As the UK bursts into action for Mental Health Awareness Week this week (13th-17th May 2019), Jonathan Walls, Assistant Building Manager with Willmott Dixon, has his own reasons for wanting to get the message across.
BACK IN 2017, Willmott Dixon launched the All Safe Minds campaign to raise awareness of the shocking statistics surrounding mental health issues within the UK construction sector. As part of the initiative, hundreds of personnel across Willmott Dixon sites nationwide have been training as Mental Health First Aiders (MHFAs), to provide a confidential support network to their industry colleagues.
In 2018, Jonathan took part in the intensive 2-day training programme. A few days later, Jonathan, who is also a member of his local rugby club, lost a close friend and fellow rugby player, to suicide.
Jonathan recalls, “There were absolutely no signs and everything had seemed normal. No one could have predicted what happened and the loss of our friend has shaken the club to its absolute core.”
Around the time of his friends suicide, Jonathan was writing his university dissertation. The impact of losing his friend was such that Jonathan was compelled to start his dissertation again with a new title; ‘Addressing the current perception of Mental Health in the Construction Industry’.
Jonathan’s research triggered feedback from colleagues across the sector, and whilst he acknowledges that massive progress has been made through initiatives such as All Safe Minds, Jonathan is keen to stress that the industry needs to do more.
He explains, “The highest instances of suicide, depression and other mental health related illnesses, are found amongst the low-skilled trades; but that’s not to say there aren’t issues affecting the rest of the industry. A survey I conducted as part of my dissertation revealed that a significant number of colleagues in white-collar positions are also experiencing difficulties. It’s also a sad fact that reluctance to speak up is still an issue.
“Ideally, we need to see more MHFA training across the industry as a whole, and in a perfect world every line manager would be an MHFA. UK construction has made huge strides over the past few years and it’s great to hear that our MHFAs are seeing an increase in people coming forward for support, so we need to build on that progress and continue to forge forward. Talking about our mental fitness should be as natural to us as talking about our physical health. The two are not mutually exclusive.”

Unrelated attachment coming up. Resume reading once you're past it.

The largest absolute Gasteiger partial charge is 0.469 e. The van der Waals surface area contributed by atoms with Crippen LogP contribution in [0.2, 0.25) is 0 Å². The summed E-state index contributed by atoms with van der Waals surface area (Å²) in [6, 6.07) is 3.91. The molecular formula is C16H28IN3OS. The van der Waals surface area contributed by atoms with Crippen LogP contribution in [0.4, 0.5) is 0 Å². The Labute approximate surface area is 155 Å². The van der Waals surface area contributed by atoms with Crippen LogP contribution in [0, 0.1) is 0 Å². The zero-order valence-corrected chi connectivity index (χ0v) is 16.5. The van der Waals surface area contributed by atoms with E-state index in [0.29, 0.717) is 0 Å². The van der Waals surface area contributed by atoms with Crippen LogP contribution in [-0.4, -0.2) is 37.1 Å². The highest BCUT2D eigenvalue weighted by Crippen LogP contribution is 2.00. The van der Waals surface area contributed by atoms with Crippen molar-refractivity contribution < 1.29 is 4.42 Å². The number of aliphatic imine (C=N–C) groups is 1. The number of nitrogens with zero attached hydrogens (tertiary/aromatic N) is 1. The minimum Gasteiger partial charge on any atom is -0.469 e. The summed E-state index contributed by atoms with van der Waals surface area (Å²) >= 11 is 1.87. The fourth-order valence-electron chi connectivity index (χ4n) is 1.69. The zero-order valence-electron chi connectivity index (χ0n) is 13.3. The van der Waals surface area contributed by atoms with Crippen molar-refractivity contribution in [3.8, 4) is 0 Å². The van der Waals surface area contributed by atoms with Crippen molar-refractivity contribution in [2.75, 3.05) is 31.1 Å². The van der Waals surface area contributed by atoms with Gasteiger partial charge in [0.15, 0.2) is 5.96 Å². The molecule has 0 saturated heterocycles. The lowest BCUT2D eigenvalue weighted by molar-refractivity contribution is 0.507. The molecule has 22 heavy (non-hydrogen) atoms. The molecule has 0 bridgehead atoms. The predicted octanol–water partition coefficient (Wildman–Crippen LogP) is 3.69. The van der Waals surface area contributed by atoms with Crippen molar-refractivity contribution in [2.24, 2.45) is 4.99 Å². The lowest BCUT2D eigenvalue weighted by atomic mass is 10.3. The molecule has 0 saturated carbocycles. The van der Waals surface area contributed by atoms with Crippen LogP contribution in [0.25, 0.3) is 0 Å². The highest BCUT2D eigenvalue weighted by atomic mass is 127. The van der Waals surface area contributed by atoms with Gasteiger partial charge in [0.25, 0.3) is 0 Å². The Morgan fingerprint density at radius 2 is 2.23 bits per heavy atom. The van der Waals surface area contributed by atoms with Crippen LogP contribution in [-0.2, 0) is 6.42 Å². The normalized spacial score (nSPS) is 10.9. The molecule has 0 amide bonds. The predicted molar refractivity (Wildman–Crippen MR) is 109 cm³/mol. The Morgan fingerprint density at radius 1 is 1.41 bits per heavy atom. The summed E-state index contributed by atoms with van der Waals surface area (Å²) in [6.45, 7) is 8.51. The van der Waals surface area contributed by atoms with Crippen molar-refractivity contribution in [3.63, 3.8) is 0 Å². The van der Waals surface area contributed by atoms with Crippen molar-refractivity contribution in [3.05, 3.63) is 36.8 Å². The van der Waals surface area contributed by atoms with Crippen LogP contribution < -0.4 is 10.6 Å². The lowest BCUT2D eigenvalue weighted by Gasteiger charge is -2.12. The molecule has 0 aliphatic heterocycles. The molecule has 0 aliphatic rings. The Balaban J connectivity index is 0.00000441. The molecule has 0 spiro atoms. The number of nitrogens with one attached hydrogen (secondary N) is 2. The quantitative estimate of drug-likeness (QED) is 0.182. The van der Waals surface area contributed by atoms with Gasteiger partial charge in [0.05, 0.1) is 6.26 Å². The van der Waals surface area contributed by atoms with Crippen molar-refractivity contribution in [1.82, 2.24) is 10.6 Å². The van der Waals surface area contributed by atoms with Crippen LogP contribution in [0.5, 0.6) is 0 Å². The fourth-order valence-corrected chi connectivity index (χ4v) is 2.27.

Encouraging the conversation
To encourage the conversation over Mental Health Awareness Week, Willmott Dixon’s Assistant People Manager, Matthew Kershaw, has arranged a number of events across the company’s Local Construction Offices. These range from simple ideas such as arranging for fresh fruit to be made available in every site cabin and office, to more ‘hands on’ experiences like massages, resilience training, meditation and yoga sessions. Senior managers will also be encouraged to have lunch with their teams to help continuously bring people closer together.
A ‘Health and Wellbeing Care Pack’ will also be sent to the homes of every employee. This will include a full timetable of events happening during the week, information and statistics on mental health and a list of support resources available for anyone needing to talk.
Jonathan concludes, “I am only too aware that undetected mental health issues can lead to tragic and unnecessary loss. We need to be passionate about changing the perception of mental health in our industry with a view to affecting positive change over coming months and years. This is a massive sector and together we can make massive change.”
For more information on the All Safe Minds initiative visit the Willmott Dixon website, or search #AllSafeMinds on Twitter.